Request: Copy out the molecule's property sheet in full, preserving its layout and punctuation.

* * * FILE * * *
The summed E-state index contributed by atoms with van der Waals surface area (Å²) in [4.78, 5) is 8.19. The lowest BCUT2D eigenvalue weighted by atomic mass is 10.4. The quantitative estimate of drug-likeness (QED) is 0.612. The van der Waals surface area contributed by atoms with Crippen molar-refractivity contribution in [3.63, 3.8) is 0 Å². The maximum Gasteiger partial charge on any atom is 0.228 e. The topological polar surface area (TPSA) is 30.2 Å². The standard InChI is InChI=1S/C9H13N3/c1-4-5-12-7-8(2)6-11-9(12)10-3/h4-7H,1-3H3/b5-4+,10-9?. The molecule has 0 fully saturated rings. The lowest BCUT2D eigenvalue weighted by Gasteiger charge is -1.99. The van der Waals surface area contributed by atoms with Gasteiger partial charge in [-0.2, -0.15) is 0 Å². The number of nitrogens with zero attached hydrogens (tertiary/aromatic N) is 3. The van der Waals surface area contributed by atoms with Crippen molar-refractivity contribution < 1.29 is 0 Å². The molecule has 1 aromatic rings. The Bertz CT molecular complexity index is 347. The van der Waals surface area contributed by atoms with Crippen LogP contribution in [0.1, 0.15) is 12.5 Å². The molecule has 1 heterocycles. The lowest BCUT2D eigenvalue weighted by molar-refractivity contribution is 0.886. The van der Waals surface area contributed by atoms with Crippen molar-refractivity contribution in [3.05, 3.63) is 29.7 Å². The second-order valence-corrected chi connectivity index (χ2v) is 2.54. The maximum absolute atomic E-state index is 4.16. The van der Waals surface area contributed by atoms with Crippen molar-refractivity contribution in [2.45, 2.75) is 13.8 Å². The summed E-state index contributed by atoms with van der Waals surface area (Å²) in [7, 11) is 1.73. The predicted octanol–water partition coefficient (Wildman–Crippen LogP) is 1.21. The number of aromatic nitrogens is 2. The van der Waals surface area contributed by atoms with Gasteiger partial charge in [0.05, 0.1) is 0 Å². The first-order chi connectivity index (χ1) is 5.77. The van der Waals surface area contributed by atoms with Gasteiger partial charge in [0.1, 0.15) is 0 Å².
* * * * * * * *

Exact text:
The summed E-state index contributed by atoms with van der Waals surface area (Å²) in [4.78, 5) is 8.19. The lowest BCUT2D eigenvalue weighted by atomic mass is 10.4. The quantitative estimate of drug-likeness (QED) is 0.612. The van der Waals surface area contributed by atoms with Crippen molar-refractivity contribution in [3.63, 3.8) is 0 Å². The maximum Gasteiger partial charge on any atom is 0.228 e. The topological polar surface area (TPSA) is 30.2 Å². The standard InChI is InChI=1S/C9H13N3/c1-4-5-12-7-8(2)6-11-9(12)10-3/h4-7H,1-3H3/b5-4+,10-9?. The molecule has 0 fully saturated rings. The lowest BCUT2D eigenvalue weighted by Gasteiger charge is -1.99. The van der Waals surface area contributed by atoms with Gasteiger partial charge in [-0.2, -0.15) is 0 Å². The number of nitrogens with zero attached hydrogens (tertiary/aromatic N) is 3. The van der Waals surface area contributed by atoms with Crippen molar-refractivity contribution < 1.29 is 0 Å². The molecule has 1 aromatic rings. The Bertz CT molecular complexity index is 347. The van der Waals surface area contributed by atoms with Crippen LogP contribution in [0.1, 0.15) is 12.5 Å². The molecule has 1 heterocycles. The lowest BCUT2D eigenvalue weighted by molar-refractivity contribution is 0.886. The van der Waals surface area contributed by atoms with Crippen molar-refractivity contribution in [3.05, 3.63) is 29.7 Å². The second-order valence-corrected chi connectivity index (χ2v) is 2.54. The maximum absolute atomic E-state index is 4.16. The van der Waals surface area contributed by atoms with Crippen molar-refractivity contribution in [2.45, 2.75) is 13.8 Å². The summed E-state index contributed by atoms with van der Waals surface area (Å²) in [7, 11) is 1.73. The predicted octanol–water partition coefficient (Wildman–Crippen LogP) is 1.21. The number of aromatic nitrogens is 2. The van der Waals surface area contributed by atoms with Gasteiger partial charge in [0.05, 0.1) is 0 Å². The first-order chi connectivity index (χ1) is 5.77. The van der Waals surface area contributed by atoms with Gasteiger partial charge in [0.1, 0.15) is 0 Å².